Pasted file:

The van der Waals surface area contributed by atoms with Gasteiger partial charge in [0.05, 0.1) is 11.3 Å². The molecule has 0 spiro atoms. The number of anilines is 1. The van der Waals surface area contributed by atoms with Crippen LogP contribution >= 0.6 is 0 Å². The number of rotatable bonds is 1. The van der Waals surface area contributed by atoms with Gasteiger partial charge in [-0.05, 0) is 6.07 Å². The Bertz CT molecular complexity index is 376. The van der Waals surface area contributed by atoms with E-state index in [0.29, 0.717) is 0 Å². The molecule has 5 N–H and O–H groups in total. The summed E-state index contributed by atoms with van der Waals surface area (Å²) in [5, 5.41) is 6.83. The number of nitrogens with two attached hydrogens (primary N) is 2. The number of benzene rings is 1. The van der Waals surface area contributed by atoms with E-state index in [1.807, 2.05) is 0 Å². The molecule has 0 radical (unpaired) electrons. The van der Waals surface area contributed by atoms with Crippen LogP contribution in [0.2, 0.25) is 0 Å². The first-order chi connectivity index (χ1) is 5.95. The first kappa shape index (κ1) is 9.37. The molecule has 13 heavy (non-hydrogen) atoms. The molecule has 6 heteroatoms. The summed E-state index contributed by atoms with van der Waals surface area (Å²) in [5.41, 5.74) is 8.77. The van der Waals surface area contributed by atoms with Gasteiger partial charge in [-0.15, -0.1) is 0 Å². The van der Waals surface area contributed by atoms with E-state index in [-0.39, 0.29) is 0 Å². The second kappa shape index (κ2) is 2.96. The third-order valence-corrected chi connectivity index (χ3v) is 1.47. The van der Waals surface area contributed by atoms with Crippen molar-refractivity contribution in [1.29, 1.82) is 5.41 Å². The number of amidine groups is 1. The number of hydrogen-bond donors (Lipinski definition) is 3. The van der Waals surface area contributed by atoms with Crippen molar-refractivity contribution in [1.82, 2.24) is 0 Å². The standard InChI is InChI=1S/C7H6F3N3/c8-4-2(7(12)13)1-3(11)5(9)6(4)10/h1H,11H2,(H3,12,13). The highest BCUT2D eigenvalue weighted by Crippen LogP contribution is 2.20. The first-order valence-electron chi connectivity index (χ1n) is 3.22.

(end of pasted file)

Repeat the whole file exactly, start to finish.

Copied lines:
The van der Waals surface area contributed by atoms with Gasteiger partial charge in [0.05, 0.1) is 11.3 Å². The molecule has 0 spiro atoms. The number of anilines is 1. The van der Waals surface area contributed by atoms with Crippen LogP contribution >= 0.6 is 0 Å². The number of rotatable bonds is 1. The van der Waals surface area contributed by atoms with Gasteiger partial charge in [-0.05, 0) is 6.07 Å². The Bertz CT molecular complexity index is 376. The van der Waals surface area contributed by atoms with E-state index in [0.29, 0.717) is 0 Å². The molecule has 5 N–H and O–H groups in total. The summed E-state index contributed by atoms with van der Waals surface area (Å²) in [5, 5.41) is 6.83. The number of nitrogens with two attached hydrogens (primary N) is 2. The number of benzene rings is 1. The van der Waals surface area contributed by atoms with E-state index in [1.807, 2.05) is 0 Å². The molecule has 0 radical (unpaired) electrons. The van der Waals surface area contributed by atoms with Crippen LogP contribution in [0.2, 0.25) is 0 Å². The first-order chi connectivity index (χ1) is 5.95. The first kappa shape index (κ1) is 9.37. The molecule has 13 heavy (non-hydrogen) atoms. The molecule has 6 heteroatoms. The summed E-state index contributed by atoms with van der Waals surface area (Å²) in [5.41, 5.74) is 8.77. The van der Waals surface area contributed by atoms with Gasteiger partial charge in [-0.15, -0.1) is 0 Å². The van der Waals surface area contributed by atoms with E-state index in [-0.39, 0.29) is 0 Å². The second kappa shape index (κ2) is 2.96. The third-order valence-corrected chi connectivity index (χ3v) is 1.47. The van der Waals surface area contributed by atoms with Crippen molar-refractivity contribution in [1.29, 1.82) is 5.41 Å². The number of amidine groups is 1. The number of hydrogen-bond donors (Lipinski definition) is 3. The van der Waals surface area contributed by atoms with Crippen molar-refractivity contribution in [1.82, 2.24) is 0 Å². The standard InChI is InChI=1S/C7H6F3N3/c8-4-2(7(12)13)1-3(11)5(9)6(4)10/h1H,11H2,(H3,12,13). The highest BCUT2D eigenvalue weighted by Crippen LogP contribution is 2.20. The first-order valence-electron chi connectivity index (χ1n) is 3.22.